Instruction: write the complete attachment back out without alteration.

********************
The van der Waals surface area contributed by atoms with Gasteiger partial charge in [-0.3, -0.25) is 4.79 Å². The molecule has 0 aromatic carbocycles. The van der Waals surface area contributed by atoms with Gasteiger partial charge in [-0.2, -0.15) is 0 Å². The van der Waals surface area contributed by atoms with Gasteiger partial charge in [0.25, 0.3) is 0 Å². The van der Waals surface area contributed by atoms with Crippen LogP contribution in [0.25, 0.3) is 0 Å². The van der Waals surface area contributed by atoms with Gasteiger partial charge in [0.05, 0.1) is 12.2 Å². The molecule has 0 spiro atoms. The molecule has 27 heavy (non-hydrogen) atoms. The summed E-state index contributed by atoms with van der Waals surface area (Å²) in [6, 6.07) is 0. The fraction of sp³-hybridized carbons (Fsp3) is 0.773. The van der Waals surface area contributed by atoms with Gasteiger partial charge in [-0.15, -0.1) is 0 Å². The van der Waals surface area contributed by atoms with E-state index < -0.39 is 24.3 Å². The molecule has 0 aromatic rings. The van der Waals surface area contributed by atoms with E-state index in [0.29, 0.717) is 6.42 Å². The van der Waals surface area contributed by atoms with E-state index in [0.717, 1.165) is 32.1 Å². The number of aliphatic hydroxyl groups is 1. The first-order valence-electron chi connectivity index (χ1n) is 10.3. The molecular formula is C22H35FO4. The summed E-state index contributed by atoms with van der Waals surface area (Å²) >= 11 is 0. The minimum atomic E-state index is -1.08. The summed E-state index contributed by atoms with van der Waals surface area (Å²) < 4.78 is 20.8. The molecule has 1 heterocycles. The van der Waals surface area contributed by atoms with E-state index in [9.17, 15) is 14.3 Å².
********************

The van der Waals surface area contributed by atoms with Gasteiger partial charge in [-0.3, -0.25) is 4.79 Å². The molecule has 0 aromatic carbocycles. The van der Waals surface area contributed by atoms with Gasteiger partial charge in [-0.2, -0.15) is 0 Å². The van der Waals surface area contributed by atoms with Gasteiger partial charge in [0.25, 0.3) is 0 Å². The van der Waals surface area contributed by atoms with Crippen LogP contribution in [0.25, 0.3) is 0 Å². The van der Waals surface area contributed by atoms with Gasteiger partial charge in [0.05, 0.1) is 12.2 Å². The molecule has 0 spiro atoms. The molecule has 27 heavy (non-hydrogen) atoms. The summed E-state index contributed by atoms with van der Waals surface area (Å²) in [6, 6.07) is 0. The fraction of sp³-hybridized carbons (Fsp3) is 0.773. The van der Waals surface area contributed by atoms with Gasteiger partial charge in [-0.15, -0.1) is 0 Å². The van der Waals surface area contributed by atoms with E-state index < -0.39 is 24.3 Å². The molecule has 0 aromatic rings. The van der Waals surface area contributed by atoms with E-state index in [0.29, 0.717) is 6.42 Å². The van der Waals surface area contributed by atoms with E-state index in [0.717, 1.165) is 32.1 Å². The number of aliphatic hydroxyl groups is 1. The first-order valence-electron chi connectivity index (χ1n) is 10.3. The molecular formula is C22H35FO4. The summed E-state index contributed by atoms with van der Waals surface area (Å²) >= 11 is 0. The minimum atomic E-state index is -1.08. The summed E-state index contributed by atoms with van der Waals surface area (Å²) < 4.78 is 20.8. The molecule has 1 heterocycles. The van der Waals surface area contributed by atoms with E-state index in [9.17, 15) is 14.3 Å².